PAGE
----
Moving to a direct election of president would be another step toward democracy, another breakdown in our system of checks and balances.  The Founding Fathers considered direct election of presidents and twice rejected it by large margins.  The Founders set up our delicate system of choosing elected officials, including the electoral college, after much study and debate with full knowledge of its strengths and weaknesses.  And with only minor modifications over the past 220 years, this system has served the nation extremely well.  I, for one, support our system of checks and balances and even propose returning to the system our Founders created by, for example, repealing the Seventeenth Amendment.  But for those who propose further “improvements,” they should only be made with great consideration and caution, much hesitancy, and by Constitutional amendment only.

Michael Newton is the author of The Path To Tyranny and is currently working on a book about the American Revolution.  He regularly blogs at The Path to Tyranny Blog.

6 comments

1 John Carey { 01.26.11 at 5:37 am }

They got the electoral college right. It was designed to give smaller states a say. If we went by popular vote, politicians would careless about North Dakota and more about states with higher populations creating an environment where smaller less populated states would be continuously rolled.

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2 James D. Best { 01.26.11 at 1:48 pm }

If the electoral college is eliminated, fly-over country will be just that for presidential candidates. Presidents will campaign and govern only the periphery of the country.

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3 Leo { 01.26.11 at 6:11 pm }

The core of your argument is that electing each level of official in a different way prevents the capture of all the levels by a single group.

1. It has not actually prevented what you say it prevented. E.g. Republican Congress, Republican Senate, Republican Presidency for some time under Bush. Democratic Congress, Democratic Senate, Democratic Presidency for some time under Obama.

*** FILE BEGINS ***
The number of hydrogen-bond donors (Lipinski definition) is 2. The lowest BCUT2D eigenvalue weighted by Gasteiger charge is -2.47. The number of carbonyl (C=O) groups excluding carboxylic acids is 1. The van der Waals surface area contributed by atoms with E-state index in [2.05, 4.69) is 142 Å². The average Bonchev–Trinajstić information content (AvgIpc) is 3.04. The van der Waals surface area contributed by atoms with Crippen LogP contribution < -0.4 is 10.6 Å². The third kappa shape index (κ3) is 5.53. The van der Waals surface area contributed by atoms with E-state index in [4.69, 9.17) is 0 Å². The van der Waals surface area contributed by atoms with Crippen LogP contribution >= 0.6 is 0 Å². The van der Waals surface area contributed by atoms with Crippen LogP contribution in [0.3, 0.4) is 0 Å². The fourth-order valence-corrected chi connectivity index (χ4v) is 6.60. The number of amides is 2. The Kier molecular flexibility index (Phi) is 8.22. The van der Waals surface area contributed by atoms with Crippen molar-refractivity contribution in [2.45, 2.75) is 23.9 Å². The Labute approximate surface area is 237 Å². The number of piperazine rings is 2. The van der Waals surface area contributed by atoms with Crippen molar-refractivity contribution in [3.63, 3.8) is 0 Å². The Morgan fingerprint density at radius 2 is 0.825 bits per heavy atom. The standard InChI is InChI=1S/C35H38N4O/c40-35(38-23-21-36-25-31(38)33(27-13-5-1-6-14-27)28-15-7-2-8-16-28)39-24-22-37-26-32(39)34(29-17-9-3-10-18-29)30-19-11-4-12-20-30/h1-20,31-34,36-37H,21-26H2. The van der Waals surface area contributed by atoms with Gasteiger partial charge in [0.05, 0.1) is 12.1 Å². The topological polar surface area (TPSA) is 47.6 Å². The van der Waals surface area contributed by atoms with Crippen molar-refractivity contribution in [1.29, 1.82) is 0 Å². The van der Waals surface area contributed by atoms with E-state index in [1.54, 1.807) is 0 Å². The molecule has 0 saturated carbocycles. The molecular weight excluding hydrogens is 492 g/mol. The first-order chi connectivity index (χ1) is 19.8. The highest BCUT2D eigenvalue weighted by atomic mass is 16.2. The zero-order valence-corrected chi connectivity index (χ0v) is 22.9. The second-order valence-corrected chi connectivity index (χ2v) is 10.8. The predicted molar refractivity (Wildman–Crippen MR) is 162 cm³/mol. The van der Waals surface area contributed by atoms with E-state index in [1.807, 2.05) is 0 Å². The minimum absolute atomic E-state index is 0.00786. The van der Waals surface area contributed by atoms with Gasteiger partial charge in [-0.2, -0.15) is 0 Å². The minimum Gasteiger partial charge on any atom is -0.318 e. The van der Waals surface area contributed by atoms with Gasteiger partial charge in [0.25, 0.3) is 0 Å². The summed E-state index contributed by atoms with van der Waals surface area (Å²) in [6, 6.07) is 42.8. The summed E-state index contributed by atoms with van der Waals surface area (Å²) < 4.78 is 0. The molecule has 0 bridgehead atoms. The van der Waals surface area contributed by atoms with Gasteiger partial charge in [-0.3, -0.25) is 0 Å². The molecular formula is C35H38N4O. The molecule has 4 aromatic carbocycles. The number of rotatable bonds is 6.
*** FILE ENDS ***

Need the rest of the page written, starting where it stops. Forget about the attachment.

2. If a state-wide vote for senators and a district-wide vote for representatives count as two different mechanisms, then a nation-wide vote for president would be a distinct mechanism not like the others and so support the checks and balances system under your line of reasoning. No one is currently elected by a nationwide vote in the US.

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4 Michael Newton { 01.26.11 at 7:37 pm }

Leo:

1. You are ignoring the Supreme Court, which takes decades to change and has been split pretty evenly, 5-4, for quite a while.

2. You are looking at regions and not methods. Representatives are elected democratically, Senators were until 1913 selected by the states, and the President through this electoral college. Directly electing the President would be the method as our election of Representatives.

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5 Caleb { 02.06.11 at 10:24 pm }

Good read Michael. Two points; one, I would posit that we’re not supposed to be a democracy as democracy is for all intents and purposes, mob rule. We are, or supposed to be, a Republic, which I know you are fully aware of this..;-)

Point 2; The 17th amendment in my opinion, should be repealed, especially now. Why? Other than the obvious reasons, the people are finally waking up and are staying pretty active in the local, county, and state government. My wife is a photographer and she has to travel to Little Rock a few times each week to take pictures at our state capitol because hundreds of people (tea party folk) are filing into the committee rooms and voicing their frustrations and opinions to our state legislators, even creating a “Report Card”, so to speak. They are being vocal, checking the votes, and getting involved in the whole process. And the legislators KNOW it, and they KNOW we are watching the heck out of them, checking every little resolution, bill, etc.

As far as the Electoral College, I think it’s the best thing we have in terms of how, or rather, how ‘well’ it works.

Well, that’s my two cents…:-)

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6 Tesla Falcon { 11.06.12 at 10:01 am }

The main problem w the modern electoral college is that it’s entirely political party centric & controlled. Originally, the electors were chosen by the state legislator based on specific criteria: male, over certain age, landowners, etc. The popular vote for the President was largely symbolic. The electors themselves were the real Voters. The number was equal to the representatives & majority winner took all. The political party was not involved in selection or appointments. Today, we have 2 sets of electors ready to vote after Nov 6th. The Democrat electors & the Republican electors. (Not enough 3rd Partyers in each state.) The party who wins today sends their electors to ‘vote’. Guess who they’ll vote for? Hmm… Odd. No one think a Democrat elector will vote for Romney?!